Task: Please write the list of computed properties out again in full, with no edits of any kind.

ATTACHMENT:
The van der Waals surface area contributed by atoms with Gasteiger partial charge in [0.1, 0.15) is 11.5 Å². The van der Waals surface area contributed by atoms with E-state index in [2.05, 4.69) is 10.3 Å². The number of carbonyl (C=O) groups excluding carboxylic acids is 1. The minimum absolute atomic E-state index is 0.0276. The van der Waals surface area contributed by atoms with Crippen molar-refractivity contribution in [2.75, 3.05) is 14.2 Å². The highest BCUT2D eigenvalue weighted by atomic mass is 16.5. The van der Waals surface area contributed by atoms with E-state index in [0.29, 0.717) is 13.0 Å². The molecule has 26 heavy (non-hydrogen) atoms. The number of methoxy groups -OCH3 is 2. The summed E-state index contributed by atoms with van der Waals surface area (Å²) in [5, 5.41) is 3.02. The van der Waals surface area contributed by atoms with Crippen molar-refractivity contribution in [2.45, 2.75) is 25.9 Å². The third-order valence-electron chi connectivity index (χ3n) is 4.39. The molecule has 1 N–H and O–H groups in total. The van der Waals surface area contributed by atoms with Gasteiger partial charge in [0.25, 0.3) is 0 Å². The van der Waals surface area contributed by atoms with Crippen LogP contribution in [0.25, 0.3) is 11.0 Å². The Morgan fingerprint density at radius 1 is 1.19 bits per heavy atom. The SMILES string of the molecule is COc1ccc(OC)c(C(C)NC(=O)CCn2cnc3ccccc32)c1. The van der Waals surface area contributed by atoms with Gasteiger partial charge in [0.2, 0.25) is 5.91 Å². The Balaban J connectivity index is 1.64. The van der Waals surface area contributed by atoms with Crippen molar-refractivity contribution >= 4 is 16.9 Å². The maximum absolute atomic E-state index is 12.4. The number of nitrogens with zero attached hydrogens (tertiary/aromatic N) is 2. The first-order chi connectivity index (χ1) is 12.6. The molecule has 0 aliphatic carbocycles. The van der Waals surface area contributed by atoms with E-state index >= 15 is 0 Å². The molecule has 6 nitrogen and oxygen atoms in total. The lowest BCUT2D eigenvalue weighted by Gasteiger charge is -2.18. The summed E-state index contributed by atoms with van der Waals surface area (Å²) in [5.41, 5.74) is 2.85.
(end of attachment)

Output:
The van der Waals surface area contributed by atoms with Gasteiger partial charge in [0.1, 0.15) is 11.5 Å². The van der Waals surface area contributed by atoms with E-state index in [2.05, 4.69) is 10.3 Å². The number of carbonyl (C=O) groups excluding carboxylic acids is 1. The minimum absolute atomic E-state index is 0.0276. The van der Waals surface area contributed by atoms with Crippen molar-refractivity contribution in [2.75, 3.05) is 14.2 Å². The highest BCUT2D eigenvalue weighted by atomic mass is 16.5. The van der Waals surface area contributed by atoms with E-state index in [0.29, 0.717) is 13.0 Å². The molecule has 26 heavy (non-hydrogen) atoms. The number of methoxy groups -OCH3 is 2. The summed E-state index contributed by atoms with van der Waals surface area (Å²) in [5, 5.41) is 3.02. The van der Waals surface area contributed by atoms with Crippen molar-refractivity contribution in [2.45, 2.75) is 25.9 Å². The third-order valence-electron chi connectivity index (χ3n) is 4.39. The molecule has 1 N–H and O–H groups in total. The van der Waals surface area contributed by atoms with Gasteiger partial charge in [0.25, 0.3) is 0 Å². The van der Waals surface area contributed by atoms with Crippen LogP contribution in [0.25, 0.3) is 11.0 Å². The Morgan fingerprint density at radius 1 is 1.19 bits per heavy atom. The SMILES string of the molecule is COc1ccc(OC)c(C(C)NC(=O)CCn2cnc3ccccc32)c1. The van der Waals surface area contributed by atoms with Gasteiger partial charge in [0.2, 0.25) is 5.91 Å². The Balaban J connectivity index is 1.64. The van der Waals surface area contributed by atoms with Crippen molar-refractivity contribution >= 4 is 16.9 Å². The maximum absolute atomic E-state index is 12.4. The number of nitrogens with zero attached hydrogens (tertiary/aromatic N) is 2. The first-order chi connectivity index (χ1) is 12.6. The molecule has 0 aliphatic carbocycles. The van der Waals surface area contributed by atoms with E-state index >= 15 is 0 Å². The molecule has 6 nitrogen and oxygen atoms in total. The lowest BCUT2D eigenvalue weighted by Gasteiger charge is -2.18. The summed E-state index contributed by atoms with van der Waals surface area (Å²) in [5.41, 5.74) is 2.85.